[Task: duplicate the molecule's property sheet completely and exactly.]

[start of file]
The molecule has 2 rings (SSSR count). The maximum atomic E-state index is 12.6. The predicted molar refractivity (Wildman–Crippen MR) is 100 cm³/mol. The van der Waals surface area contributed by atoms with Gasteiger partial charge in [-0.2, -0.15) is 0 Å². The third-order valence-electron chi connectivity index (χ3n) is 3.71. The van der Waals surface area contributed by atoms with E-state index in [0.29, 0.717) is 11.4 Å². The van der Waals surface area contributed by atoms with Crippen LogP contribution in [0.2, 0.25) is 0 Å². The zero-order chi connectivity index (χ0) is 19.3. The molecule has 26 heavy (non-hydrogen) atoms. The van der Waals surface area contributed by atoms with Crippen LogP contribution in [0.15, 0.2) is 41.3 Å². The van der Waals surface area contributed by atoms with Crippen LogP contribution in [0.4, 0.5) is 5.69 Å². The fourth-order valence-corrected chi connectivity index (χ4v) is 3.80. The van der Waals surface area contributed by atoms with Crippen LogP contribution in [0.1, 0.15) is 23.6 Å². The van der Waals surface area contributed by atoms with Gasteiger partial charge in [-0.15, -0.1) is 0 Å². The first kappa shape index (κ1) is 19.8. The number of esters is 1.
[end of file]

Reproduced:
The molecule has 2 rings (SSSR count). The maximum atomic E-state index is 12.6. The predicted molar refractivity (Wildman–Crippen MR) is 100 cm³/mol. The van der Waals surface area contributed by atoms with Gasteiger partial charge in [-0.2, -0.15) is 0 Å². The third-order valence-electron chi connectivity index (χ3n) is 3.71. The van der Waals surface area contributed by atoms with E-state index in [0.29, 0.717) is 11.4 Å². The van der Waals surface area contributed by atoms with Crippen LogP contribution in [0.2, 0.25) is 0 Å². The zero-order chi connectivity index (χ0) is 19.3. The molecule has 26 heavy (non-hydrogen) atoms. The van der Waals surface area contributed by atoms with Crippen LogP contribution in [0.15, 0.2) is 41.3 Å². The van der Waals surface area contributed by atoms with Crippen LogP contribution in [0.4, 0.5) is 5.69 Å². The fourth-order valence-corrected chi connectivity index (χ4v) is 3.80. The van der Waals surface area contributed by atoms with Crippen LogP contribution in [0.1, 0.15) is 23.6 Å². The van der Waals surface area contributed by atoms with Gasteiger partial charge in [-0.15, -0.1) is 0 Å². The first kappa shape index (κ1) is 19.8. The number of esters is 1.